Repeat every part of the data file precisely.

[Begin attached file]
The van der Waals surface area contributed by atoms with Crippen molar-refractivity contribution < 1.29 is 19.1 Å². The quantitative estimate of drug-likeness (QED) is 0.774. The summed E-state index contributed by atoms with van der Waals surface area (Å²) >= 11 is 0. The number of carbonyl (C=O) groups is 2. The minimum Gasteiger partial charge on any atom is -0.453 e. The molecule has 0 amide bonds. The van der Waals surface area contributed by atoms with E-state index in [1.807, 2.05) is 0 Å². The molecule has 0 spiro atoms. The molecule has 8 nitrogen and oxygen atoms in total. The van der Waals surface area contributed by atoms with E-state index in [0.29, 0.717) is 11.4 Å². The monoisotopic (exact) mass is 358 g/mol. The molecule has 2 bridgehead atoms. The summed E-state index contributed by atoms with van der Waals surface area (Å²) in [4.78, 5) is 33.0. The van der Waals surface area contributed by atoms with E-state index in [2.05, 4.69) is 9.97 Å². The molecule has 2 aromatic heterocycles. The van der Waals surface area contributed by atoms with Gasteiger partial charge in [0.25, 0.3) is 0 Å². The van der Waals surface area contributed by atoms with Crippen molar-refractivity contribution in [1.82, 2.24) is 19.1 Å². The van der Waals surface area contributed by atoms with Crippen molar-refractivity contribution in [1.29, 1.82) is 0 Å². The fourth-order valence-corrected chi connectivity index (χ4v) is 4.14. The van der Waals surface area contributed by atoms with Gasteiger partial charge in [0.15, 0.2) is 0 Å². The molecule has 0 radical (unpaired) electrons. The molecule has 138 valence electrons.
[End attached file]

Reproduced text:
The van der Waals surface area contributed by atoms with Crippen molar-refractivity contribution < 1.29 is 19.1 Å². The quantitative estimate of drug-likeness (QED) is 0.774. The summed E-state index contributed by atoms with van der Waals surface area (Å²) >= 11 is 0. The number of carbonyl (C=O) groups is 2. The minimum Gasteiger partial charge on any atom is -0.453 e. The molecule has 0 amide bonds. The van der Waals surface area contributed by atoms with E-state index in [1.807, 2.05) is 0 Å². The molecule has 0 spiro atoms. The molecule has 8 nitrogen and oxygen atoms in total. The van der Waals surface area contributed by atoms with E-state index in [0.29, 0.717) is 11.4 Å². The monoisotopic (exact) mass is 358 g/mol. The molecule has 2 bridgehead atoms. The summed E-state index contributed by atoms with van der Waals surface area (Å²) in [4.78, 5) is 33.0. The van der Waals surface area contributed by atoms with E-state index in [2.05, 4.69) is 9.97 Å². The molecule has 2 aromatic heterocycles. The van der Waals surface area contributed by atoms with Gasteiger partial charge in [0.25, 0.3) is 0 Å². The van der Waals surface area contributed by atoms with Crippen molar-refractivity contribution in [1.82, 2.24) is 19.1 Å². The van der Waals surface area contributed by atoms with Crippen molar-refractivity contribution in [1.29, 1.82) is 0 Å². The fourth-order valence-corrected chi connectivity index (χ4v) is 4.14. The van der Waals surface area contributed by atoms with Gasteiger partial charge in [0.15, 0.2) is 0 Å². The molecule has 0 radical (unpaired) electrons. The molecule has 138 valence electrons.